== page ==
Gardening is an excellent way to save money, eat healthily, and incorporate more vegetables into your diet. If you have your own grown vegetables when preparing dinner, you can walk out back and pick some fresh vegetables, and also you can enjoy them all year long. If you’re considering starting a garden. You may be wondering if this is actually another crazy idea. How much time, effort and money should you invest in your little garden? Can you get enough harvest in such a small space? Will your investment be worth it in the end?
If you don’t have enough space for a vegetable garden or if you’re present site is too small you can grow your vegetables in containers. A window sill, balcony, patio, or doorstep can also provide sufficient space for a productive container garden. Moreover, problems with soil-borne diseases, nematodes, or poor soil can also be overcome by switching to container gardening.
Container gardening affords attractive plant scaping in your balcony area. A dull patio or balcony area can be brightened by the addition of baskets of different kinds of vegetables or a colorful herb mix. Container gardening is especially useful for apartments or balconies because plants can be moved to get the maximum use of sunlight, and available space and to avoid destruction from, particularly nasty weather.
Variety selection is extremely important for container gardening. Most varieties that do well when planted in a backyard garden can also do well in containers. Any vegetable that you grow in a typical backyard garden can use as a container-grown plant. Vegetables that are ideally suited for container growing are tomatoes, squash, eggplant, peppers, green onions, parsley, beans, lettuce, radishes, pole beans, and cucumbers. Vegetables having vining growth habits require considerably more space.
There are many possible containers for gardening. Containers for vegetable plants must hold soil without spilling. It must have adequate drainage. It should be big enough to support plants when they are fully grown. It’s important to never have held products that would be toxic to plants or people.
You can use flower pots, barrels, recycled Styrofoam boxes, cut-off milk jugs, window boxes, and plastic clothes baskets, even pieces of drainage pipes or cinder blocks. The sizes of the containers you’re using vary according to the crop selection and space available. Smaller container sizes are suitable for herbs, lettuce, and radish crops, they are easy to handle and provide adequate space for root growth. Containers are made of clay, wood, plastic, metal, or other materials. Container materials may be either porous or nonporous.
Glazed, metal, plastic, and glass containers are nonporous. It must drain adequately for successful yields based on the type or size of the container used. Be sure that there are holes in the bottom for drainage so plant roots do not stand in water. The drain holes work best when they are located about ¼ to ½ inches from the bottom along the side. Add 1 inch of coarse gravel to the bottom of the container to improve drainage.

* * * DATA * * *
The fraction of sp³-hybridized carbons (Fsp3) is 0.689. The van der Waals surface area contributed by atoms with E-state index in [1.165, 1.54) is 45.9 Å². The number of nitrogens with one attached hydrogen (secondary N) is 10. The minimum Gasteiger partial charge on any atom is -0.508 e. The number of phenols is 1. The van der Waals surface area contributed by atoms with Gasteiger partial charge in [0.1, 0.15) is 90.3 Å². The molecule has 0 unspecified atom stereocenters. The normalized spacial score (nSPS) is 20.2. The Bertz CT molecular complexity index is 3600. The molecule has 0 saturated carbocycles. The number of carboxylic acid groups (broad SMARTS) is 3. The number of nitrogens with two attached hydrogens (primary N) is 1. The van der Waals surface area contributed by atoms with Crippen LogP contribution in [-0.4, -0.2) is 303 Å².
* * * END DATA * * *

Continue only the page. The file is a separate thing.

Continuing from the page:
Growing media must provide nutrients, water, and physical support in order to grow healthy plants. A lightweight potting mix is recommended for container vegetable gardening. The soil took straight from the garden usually cannot be used in a container because it may contain too much clay. In a container, if clay soil is of bad quality it will exaggerate since it consists of small particles and clay holds too much moisture when wet. It causes less amount of air for the roots, and it pulls away from the sides of the pot when dry.
Soilless or synthetic mixes are well suited for vegetable container gardening because these are free of weed seeds, and disease and hold moisture and nutrients. It may be composed of sawdust, perlite, peat moss, wood chips, or vermiculite. Many synthetic soil mixes are available at garden centers and they hold water better than soilless mixes.
Soilless mixes consist of a mixture of horticultural grade vermiculite, limestone, peat moss, garden fertilizer, and superphosphate.
Soilless mix like the peat-lite mix is generally too light for container vegetable gardening. It does not offer enough support to plant roots, and a strong wind can blow plants over and damage, them if the container is also lightweight. Moreover, soilless mixes are sterile and contain few nutrients. Therefore, when fertilizers are added, trace elements must be included in your fertilizer mixture. If you are using a sterile mix you may add garden soil for weight and better water holding capacity but remember it may introduce insects, weeds, and diseases to your gardening.
Mix your own with one part peat moss, one part garden loam, and one-part clean coarse builder’s sand, adding a slow-release fertilizer (14-14-14) according to container size. Lime may also be needed to bring the pH to around 6.5 because vegetables grow preferably at a pH of 6 to 7. If it is possible you can do a soil test to determine nutrient and pH needs.
Fill the container with the media described above and cover most vegetable seeds with 1 inch to 2 inches of media to ensure good germination. Peat moss in the soil mix absorbs water therefore It is important to mix much more readily if wetted before putting the mix in the container. Seed sowing and setting transplanting should be done according to the instructions on the package. Put a label with the name, variety, and date of planting on or in each container for easy identification.